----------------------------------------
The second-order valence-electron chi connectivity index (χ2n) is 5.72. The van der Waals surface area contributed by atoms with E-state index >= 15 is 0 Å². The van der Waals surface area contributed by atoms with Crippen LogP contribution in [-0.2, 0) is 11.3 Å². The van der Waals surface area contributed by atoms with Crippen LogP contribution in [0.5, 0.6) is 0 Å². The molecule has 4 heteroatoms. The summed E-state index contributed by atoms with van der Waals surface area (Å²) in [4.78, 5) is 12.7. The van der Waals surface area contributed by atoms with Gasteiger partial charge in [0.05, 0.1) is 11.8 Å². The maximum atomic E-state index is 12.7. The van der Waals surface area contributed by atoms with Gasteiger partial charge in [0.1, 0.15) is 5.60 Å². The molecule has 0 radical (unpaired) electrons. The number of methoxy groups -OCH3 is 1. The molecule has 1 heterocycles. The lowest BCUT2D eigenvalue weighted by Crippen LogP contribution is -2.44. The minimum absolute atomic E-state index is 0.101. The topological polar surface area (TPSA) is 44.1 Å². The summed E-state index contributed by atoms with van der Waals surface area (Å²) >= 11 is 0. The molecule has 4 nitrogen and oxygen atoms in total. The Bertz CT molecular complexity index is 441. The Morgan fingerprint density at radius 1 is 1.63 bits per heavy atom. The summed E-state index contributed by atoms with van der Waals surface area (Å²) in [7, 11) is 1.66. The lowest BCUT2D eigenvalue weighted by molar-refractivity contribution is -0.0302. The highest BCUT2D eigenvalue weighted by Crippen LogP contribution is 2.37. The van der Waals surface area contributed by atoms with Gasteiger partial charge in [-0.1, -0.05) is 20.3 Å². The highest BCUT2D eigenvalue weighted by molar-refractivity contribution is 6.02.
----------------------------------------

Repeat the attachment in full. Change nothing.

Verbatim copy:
The second-order valence-electron chi connectivity index (χ2n) is 5.72. The van der Waals surface area contributed by atoms with E-state index >= 15 is 0 Å². The van der Waals surface area contributed by atoms with Crippen LogP contribution in [-0.2, 0) is 11.3 Å². The van der Waals surface area contributed by atoms with Crippen LogP contribution in [0.5, 0.6) is 0 Å². The molecule has 4 heteroatoms. The summed E-state index contributed by atoms with van der Waals surface area (Å²) in [4.78, 5) is 12.7. The van der Waals surface area contributed by atoms with Gasteiger partial charge in [0.05, 0.1) is 11.8 Å². The maximum atomic E-state index is 12.7. The van der Waals surface area contributed by atoms with Gasteiger partial charge in [0.1, 0.15) is 5.60 Å². The molecule has 0 radical (unpaired) electrons. The number of methoxy groups -OCH3 is 1. The molecule has 1 heterocycles. The lowest BCUT2D eigenvalue weighted by Crippen LogP contribution is -2.44. The minimum absolute atomic E-state index is 0.101. The topological polar surface area (TPSA) is 44.1 Å². The summed E-state index contributed by atoms with van der Waals surface area (Å²) >= 11 is 0. The molecule has 4 nitrogen and oxygen atoms in total. The Bertz CT molecular complexity index is 441. The Morgan fingerprint density at radius 1 is 1.63 bits per heavy atom. The summed E-state index contributed by atoms with van der Waals surface area (Å²) in [7, 11) is 1.66. The lowest BCUT2D eigenvalue weighted by molar-refractivity contribution is -0.0302. The highest BCUT2D eigenvalue weighted by Crippen LogP contribution is 2.37. The van der Waals surface area contributed by atoms with Gasteiger partial charge in [-0.1, -0.05) is 20.3 Å². The highest BCUT2D eigenvalue weighted by molar-refractivity contribution is 6.02.